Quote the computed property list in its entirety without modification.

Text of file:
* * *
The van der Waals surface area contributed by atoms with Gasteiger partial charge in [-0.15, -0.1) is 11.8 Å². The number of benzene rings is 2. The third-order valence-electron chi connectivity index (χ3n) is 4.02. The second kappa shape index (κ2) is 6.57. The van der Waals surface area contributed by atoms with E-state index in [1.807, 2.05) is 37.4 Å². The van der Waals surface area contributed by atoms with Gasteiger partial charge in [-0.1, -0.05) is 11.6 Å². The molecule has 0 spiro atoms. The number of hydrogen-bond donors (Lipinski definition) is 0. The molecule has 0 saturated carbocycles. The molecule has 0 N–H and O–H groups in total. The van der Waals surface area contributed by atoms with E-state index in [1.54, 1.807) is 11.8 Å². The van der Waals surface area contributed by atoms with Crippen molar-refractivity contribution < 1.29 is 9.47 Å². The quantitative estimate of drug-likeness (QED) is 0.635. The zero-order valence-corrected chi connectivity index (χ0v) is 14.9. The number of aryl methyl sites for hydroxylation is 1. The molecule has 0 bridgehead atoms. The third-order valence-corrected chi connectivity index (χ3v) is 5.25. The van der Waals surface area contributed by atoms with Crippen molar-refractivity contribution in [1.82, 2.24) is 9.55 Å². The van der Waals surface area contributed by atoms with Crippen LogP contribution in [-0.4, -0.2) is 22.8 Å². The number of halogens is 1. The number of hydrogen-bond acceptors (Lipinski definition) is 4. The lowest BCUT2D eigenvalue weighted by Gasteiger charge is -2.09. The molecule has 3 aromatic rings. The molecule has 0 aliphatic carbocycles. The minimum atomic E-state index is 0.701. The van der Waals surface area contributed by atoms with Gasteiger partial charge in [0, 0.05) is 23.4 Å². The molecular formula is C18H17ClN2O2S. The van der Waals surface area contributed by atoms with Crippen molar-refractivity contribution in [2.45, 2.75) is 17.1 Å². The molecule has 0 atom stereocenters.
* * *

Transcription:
The van der Waals surface area contributed by atoms with Gasteiger partial charge in [-0.15, -0.1) is 11.8 Å². The number of benzene rings is 2. The third-order valence-electron chi connectivity index (χ3n) is 4.02. The second kappa shape index (κ2) is 6.57. The van der Waals surface area contributed by atoms with E-state index in [1.807, 2.05) is 37.4 Å². The van der Waals surface area contributed by atoms with Gasteiger partial charge in [-0.1, -0.05) is 11.6 Å². The molecule has 0 spiro atoms. The number of hydrogen-bond donors (Lipinski definition) is 0. The molecule has 0 saturated carbocycles. The molecule has 0 N–H and O–H groups in total. The van der Waals surface area contributed by atoms with E-state index in [1.54, 1.807) is 11.8 Å². The van der Waals surface area contributed by atoms with Crippen molar-refractivity contribution < 1.29 is 9.47 Å². The quantitative estimate of drug-likeness (QED) is 0.635. The zero-order valence-corrected chi connectivity index (χ0v) is 14.9. The number of aryl methyl sites for hydroxylation is 1. The molecule has 0 bridgehead atoms. The third-order valence-corrected chi connectivity index (χ3v) is 5.25. The van der Waals surface area contributed by atoms with Crippen molar-refractivity contribution in [1.82, 2.24) is 9.55 Å². The van der Waals surface area contributed by atoms with Crippen LogP contribution in [-0.4, -0.2) is 22.8 Å². The number of halogens is 1. The number of hydrogen-bond acceptors (Lipinski definition) is 4. The lowest BCUT2D eigenvalue weighted by Gasteiger charge is -2.09. The molecule has 3 aromatic rings. The molecule has 0 aliphatic carbocycles. The minimum atomic E-state index is 0.701. The van der Waals surface area contributed by atoms with Gasteiger partial charge in [0, 0.05) is 23.4 Å². The molecular formula is C18H17ClN2O2S. The van der Waals surface area contributed by atoms with Crippen molar-refractivity contribution in [2.45, 2.75) is 17.1 Å². The molecule has 0 atom stereocenters.